One Monk of the Order of Saint Benedict

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The Word of God and the Body of God reveal each other -- the homily worships both.

September 30, 2007

For the Twenty-Sixth Ordinary Sunday of the Church Year

[It is not my turn to preside at Mass today in the monastery. The following is from a past homily of mine on today’s Gospel. ]


Luke 16:19-31

Today our Lord tells of the impassable abyss that separates the thoughtless life of a rich man and the misery of a poor man named Lazarus.
Lazarus lies at the gate of the rich man, and can see the mindless extravagance that goes on in the rich man’s home.
The rich man, for his part, can easily see poor Lazarus, covered with sores, lying outside his gate.
Dirty stray dogs show more interest in Lazarus than does the rich man— who is nameless like a stray dog.
Only to Lazarus— who does not speak in the story— only to Lazarus does the Lord give the dignity of a name.
This much of the story— this half of the story— already makes clear the mind of our Lord.
Everything that we have— everything that we are— is to be used prudently, wisely and generously for the glory of God and the good of others.
God, the Lord, does not recognize us if we close our eyes against our own self-indulgence— and if we shut our eyes and hearts against the poor.
Today our Lord invokes Moses and the prophets in favor of poor Lazarus, but against the thoughtless and heartless rich man.
The second half of the Lord’s Gospel today paints a picture of a man blessed in the words of the prophet for trusting in the Lord, and another picture of a man cursed in the words of the prophet for turning his own heart away from the Lord.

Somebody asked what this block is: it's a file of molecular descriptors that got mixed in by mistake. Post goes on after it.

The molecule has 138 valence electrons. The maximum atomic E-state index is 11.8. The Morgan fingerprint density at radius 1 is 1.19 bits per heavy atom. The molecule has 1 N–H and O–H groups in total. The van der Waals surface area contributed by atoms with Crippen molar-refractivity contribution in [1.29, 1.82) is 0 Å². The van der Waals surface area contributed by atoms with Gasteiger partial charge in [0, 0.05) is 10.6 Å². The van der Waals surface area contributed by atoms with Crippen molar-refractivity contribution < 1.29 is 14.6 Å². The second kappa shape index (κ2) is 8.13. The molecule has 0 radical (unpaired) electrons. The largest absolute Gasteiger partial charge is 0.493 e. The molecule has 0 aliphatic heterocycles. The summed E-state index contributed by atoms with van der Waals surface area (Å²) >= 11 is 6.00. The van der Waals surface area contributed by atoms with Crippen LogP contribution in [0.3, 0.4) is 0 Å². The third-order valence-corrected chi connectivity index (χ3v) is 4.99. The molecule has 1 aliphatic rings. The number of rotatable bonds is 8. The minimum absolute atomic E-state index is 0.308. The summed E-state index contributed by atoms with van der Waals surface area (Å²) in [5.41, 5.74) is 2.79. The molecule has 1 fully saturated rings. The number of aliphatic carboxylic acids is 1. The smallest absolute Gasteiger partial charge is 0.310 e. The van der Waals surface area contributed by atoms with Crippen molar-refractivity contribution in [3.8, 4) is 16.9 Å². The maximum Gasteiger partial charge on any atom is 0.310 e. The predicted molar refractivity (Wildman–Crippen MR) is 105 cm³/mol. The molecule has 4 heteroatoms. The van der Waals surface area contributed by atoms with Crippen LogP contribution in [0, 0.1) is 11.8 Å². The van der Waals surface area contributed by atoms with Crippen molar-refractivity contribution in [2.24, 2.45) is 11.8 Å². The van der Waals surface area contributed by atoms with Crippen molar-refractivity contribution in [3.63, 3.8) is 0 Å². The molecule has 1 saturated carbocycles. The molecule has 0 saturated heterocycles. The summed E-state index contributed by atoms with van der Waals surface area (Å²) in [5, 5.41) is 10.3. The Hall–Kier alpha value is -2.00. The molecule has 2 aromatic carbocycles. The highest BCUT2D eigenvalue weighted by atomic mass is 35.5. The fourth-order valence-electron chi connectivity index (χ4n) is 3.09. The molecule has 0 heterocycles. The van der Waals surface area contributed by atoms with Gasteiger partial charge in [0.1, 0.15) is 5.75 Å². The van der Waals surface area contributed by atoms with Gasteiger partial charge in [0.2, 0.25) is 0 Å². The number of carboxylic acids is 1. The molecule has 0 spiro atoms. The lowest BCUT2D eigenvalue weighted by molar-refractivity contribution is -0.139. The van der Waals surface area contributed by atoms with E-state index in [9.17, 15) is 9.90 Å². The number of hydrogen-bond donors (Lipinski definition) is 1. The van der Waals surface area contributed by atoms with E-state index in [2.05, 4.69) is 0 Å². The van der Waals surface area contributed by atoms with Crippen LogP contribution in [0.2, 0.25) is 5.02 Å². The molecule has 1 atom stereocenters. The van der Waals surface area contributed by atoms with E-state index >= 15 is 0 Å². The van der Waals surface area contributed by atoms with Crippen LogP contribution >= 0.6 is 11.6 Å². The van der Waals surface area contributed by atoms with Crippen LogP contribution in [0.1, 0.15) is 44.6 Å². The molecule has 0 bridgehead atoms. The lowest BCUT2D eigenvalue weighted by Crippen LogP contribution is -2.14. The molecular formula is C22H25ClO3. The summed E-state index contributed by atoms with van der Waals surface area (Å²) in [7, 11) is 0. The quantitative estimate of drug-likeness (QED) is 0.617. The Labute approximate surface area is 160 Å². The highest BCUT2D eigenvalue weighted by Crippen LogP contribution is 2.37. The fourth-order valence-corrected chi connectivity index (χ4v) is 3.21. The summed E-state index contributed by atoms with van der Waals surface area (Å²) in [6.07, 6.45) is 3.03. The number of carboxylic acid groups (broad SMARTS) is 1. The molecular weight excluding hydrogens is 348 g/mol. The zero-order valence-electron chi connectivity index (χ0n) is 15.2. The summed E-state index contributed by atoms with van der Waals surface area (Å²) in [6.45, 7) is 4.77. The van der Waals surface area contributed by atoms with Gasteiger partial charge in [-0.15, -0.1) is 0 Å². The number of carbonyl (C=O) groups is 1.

The rich man, whose unknown name is absent from the Book of Life, now lies in flaming torture among the dead and damned.
Now, not only is he denied even a single drop of water on his thirsty tongue— now, there is not even the cooling wetness of dog’s tongues against his begging skin, but only the licking of the flames.
For the blessed Lazarus instead, the prophet’s voice in Jesus proclaims that because of his faithful heart, God’s angels themselves have carried him to the first place next to Abraham in consolation.
In one of the Church’s traditional chants, she invokes the blessedness of Lazarus when a body is carried out of the church for burial.
May the choir of the angels receive you,
and together with Lazarus—
WHO USED TO BE A POOR MAN—
may you have everlasting rest.

However, the blessing upon Lazarus for his hope and faith in the Lord are not reserved just for the hereafter.
The place of honor at God’s banquet of consolation is ours NOW.
Here before us stands no table of some nameless rich man, but GOD’S table, the Altar of his Holy Name.
We feed here not on scraps that fall to the floor for dogs and beggars, but on the food of God’s children:
the Body and Blood and Divine Life of the Son of God,
our Lawgiver, Prophet and High Priest,
greater than Abraham,
greater than Moses and all the prophets.

He is risen from the dead.
He gives Himself as our food.
In this, God is much more than mindful of us, and much more than a wealthy almsgiver.
This is the reason for all our hope and faith.
His exceeding mindfulness of us, his exceeding goodness towards us— these are the reasons why he speaks to us in the prophets, asking us to lift up our hearts to himself, giving thanks to the Lord our God for it is fitting.
It is our duty, our salvation and the source of all blessing to give him thanks and praise with our words and our lives.

UT IN OMNIBUS GLORIFICETUR DEUS
That God Be Glorified in All







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